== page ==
Data scientists in Australia are predicting the future. Data science skills such as predictive modelling use data mining and machine learning to help businesses forecast everything from customer decision-making to corporate profits, according to Oracle NetSuite.
According to the Department of Industry, Science and Resources, Australian data scientists are meeting challenges and helping boost productivity and supply innovative solutions, in major industries such as health, agriculture and mining.
Individuals who gain cutting-edge skills can become part of the vanguard of professionals shaping our global future through a rewarding data science career. One way to learn the data science skills required by employers is to study an advanced degree, such as a Master of Data Science.
Find out more about JCU’s online Master of Data Science.
There are a wide range of expertise required of today’s data scientists. These skills are divided into two major categories: technical skills and soft skills.
Data science technical skills
In the field of data science, technical skills consist of specialised expertise – such as a working knowledge of programming languages and other technical concepts – for performing detailed technical operations and applying them to real-world issues.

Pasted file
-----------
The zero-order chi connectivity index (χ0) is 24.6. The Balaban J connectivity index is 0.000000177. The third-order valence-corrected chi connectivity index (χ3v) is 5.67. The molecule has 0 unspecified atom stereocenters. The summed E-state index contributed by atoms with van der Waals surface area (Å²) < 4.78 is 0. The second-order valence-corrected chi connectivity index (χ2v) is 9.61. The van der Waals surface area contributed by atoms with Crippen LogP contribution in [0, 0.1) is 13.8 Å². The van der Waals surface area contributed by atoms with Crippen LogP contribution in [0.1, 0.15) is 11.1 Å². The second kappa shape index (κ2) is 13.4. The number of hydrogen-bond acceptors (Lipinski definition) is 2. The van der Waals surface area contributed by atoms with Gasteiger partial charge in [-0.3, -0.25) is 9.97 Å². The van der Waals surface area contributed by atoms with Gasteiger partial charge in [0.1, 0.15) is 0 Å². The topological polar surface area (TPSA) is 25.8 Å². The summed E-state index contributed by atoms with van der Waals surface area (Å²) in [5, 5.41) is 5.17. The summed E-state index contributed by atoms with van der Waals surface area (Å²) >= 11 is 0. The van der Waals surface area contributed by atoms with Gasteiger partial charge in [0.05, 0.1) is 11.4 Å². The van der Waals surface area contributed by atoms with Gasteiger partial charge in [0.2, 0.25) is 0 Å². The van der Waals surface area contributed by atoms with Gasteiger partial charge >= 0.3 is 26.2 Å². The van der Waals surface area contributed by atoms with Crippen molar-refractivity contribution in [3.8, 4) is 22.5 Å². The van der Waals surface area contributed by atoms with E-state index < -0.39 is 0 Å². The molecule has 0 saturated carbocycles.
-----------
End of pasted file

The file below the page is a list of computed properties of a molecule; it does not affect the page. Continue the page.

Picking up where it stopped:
The foundational skill of data science is mathematics. An aptitude for (and an enjoyment of) maths is instrumental to developing the other technical skills data scientists need. The logic and theories in maths lend themselves directly to the development of data models and algorithms that data scientists apply to solve business problems. This practical application makes mathematical knowledge and ability a key skill required by today’s employers.
Mathematical skills are necessary for developing expertise in another fundamental data science concept – statistics. Key statistical concepts include:
- Appropriate sampling techniques: particularly crucial when applying experimental conditions and/or evaluating the provenance of the data.
- Data distributions: the shape of the data for the most accurate analyses.
- Central tendency: finding the centre of the distribution.
- Dispersion: how much the data varies.
A background in statistics guides the data scientist in determining which statistical test is appropriate for the data and for the business problem at hand.
3. Programming languages
There are a number of programming languages that are essential for data scientists.
Python is one of the top data science programming languages. Many data scientists attest to Python’s ease of use and its flexibility. Python is often used for machine learning as well as for large-scale web applications.